CRESTVIEW — While the nation pauses today to reflect on the 9-11 terrorist attacks, locals also remember another 9-11. On Sept. 11, 1915, Okaloosa County was born.

Okaloosa's origin is traced to Laurel Hill newspaperman and state Rep. William H. “Bill” Mapoles, who tried to sway fellow legislators to create a new county, historian N. Allen Robinson wrote in a series of 1975 Okaloosa Consumer Bulletin articles.

With Walton and Holmes Counties, Senator B.H. Lindsay's support, and a provision that voters in the affected area give it their blessing at the polls, Mapoles’ bill passed on June 3, 1915.

Voters in eastern Santa Rosa and western Walton counties voted 2-1 and a 4-1, respectively, to form a new county on Sept. 11, 1915.

'PROCEEDING SATISFACTORILY'

The new 9,000-resident county’s seat was temporarily established in an industrial building in Milligan. On Jan. 3 and 4, 1916, state auditor E. Amos inspected the new county.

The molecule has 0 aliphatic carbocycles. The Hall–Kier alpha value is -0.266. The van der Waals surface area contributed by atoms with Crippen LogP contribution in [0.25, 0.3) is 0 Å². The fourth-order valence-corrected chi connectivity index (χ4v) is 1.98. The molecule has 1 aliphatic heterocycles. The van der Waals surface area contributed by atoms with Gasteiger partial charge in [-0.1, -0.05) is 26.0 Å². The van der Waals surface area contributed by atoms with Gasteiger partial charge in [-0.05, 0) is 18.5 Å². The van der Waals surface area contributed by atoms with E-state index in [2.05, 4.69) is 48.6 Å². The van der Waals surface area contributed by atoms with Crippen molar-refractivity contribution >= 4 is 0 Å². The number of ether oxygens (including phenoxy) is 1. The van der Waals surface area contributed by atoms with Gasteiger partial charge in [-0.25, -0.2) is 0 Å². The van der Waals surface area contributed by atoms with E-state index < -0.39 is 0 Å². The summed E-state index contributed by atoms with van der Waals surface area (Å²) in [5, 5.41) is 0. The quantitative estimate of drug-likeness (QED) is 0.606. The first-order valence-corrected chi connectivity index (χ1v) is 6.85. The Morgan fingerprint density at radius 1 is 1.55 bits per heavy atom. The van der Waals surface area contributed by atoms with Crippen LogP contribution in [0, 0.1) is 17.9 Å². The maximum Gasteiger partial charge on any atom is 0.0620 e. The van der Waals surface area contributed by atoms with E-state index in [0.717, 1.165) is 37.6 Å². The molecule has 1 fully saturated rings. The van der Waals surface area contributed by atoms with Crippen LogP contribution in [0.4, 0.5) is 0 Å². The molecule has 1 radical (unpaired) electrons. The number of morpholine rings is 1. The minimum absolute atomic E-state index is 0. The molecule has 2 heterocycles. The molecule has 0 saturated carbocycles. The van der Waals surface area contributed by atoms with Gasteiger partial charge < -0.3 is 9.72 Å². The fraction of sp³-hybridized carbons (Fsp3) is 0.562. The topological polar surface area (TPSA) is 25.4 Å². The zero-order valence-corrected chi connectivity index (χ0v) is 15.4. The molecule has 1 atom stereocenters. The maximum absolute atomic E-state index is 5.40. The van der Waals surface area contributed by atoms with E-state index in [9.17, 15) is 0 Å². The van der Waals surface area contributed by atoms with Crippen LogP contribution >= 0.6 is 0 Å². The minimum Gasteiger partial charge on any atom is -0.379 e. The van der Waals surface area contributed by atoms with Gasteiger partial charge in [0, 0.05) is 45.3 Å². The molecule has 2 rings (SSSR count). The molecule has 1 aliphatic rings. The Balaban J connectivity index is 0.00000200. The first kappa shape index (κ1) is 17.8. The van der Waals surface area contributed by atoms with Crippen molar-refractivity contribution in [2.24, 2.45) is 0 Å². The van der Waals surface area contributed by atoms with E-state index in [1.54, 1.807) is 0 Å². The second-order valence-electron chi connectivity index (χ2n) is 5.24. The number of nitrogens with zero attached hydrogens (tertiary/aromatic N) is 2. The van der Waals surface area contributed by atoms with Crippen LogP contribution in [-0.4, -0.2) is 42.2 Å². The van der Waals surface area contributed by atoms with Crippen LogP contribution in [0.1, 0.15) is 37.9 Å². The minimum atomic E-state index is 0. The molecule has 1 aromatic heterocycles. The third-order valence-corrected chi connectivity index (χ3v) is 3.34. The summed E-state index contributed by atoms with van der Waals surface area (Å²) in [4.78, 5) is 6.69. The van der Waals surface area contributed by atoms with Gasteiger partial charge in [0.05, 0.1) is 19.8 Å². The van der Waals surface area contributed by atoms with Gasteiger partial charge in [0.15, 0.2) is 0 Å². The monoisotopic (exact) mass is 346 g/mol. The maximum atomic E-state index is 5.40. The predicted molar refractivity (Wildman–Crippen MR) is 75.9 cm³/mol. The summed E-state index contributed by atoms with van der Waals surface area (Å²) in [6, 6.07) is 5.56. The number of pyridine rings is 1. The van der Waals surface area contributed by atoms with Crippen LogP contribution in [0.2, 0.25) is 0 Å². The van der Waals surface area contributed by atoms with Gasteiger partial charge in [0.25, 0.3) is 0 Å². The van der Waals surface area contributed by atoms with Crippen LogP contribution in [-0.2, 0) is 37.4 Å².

“New record books have just been installed and opened up and the business of the county is proceeding satisfactorily,” he wrote in a report to Gov. Park Tramell. “Each county officer seems to be zealously striving to do his full duty and is manifesting much interest in the work entrusted to his keeping.

“The County Boards are using care and good judgment and appear to have the best interest of the county ever in mind. The county commissioners are especially to be commended for the economical and business-like way in which they are managing county affairs.”

A NEW COUNTY SEAT

Mapoles, foreseeing growth 13 miles south of Laurel Hill, moved his family and newspaper to Crestview in September 1915, and championed his new hometown as the county seat.

Other county residents who shared Mapoles’ belief in Crestview’s potential signed a notice to incorporate themselves in a municipal form of government. They met Feb. 22, 1916 at the Congregational church to create the city and select officers.

On March 6, 1917, voters chose between Baker, Crestview and Laurel Hill as their county seat. In an April 3 runoff, Crestview beat Baker by about 80 votes.

In 1918, a yellow brick courthouse was built on property donated by the Crestview Land Company on the site of today’s county courthouse, anchoring Main Street's north end.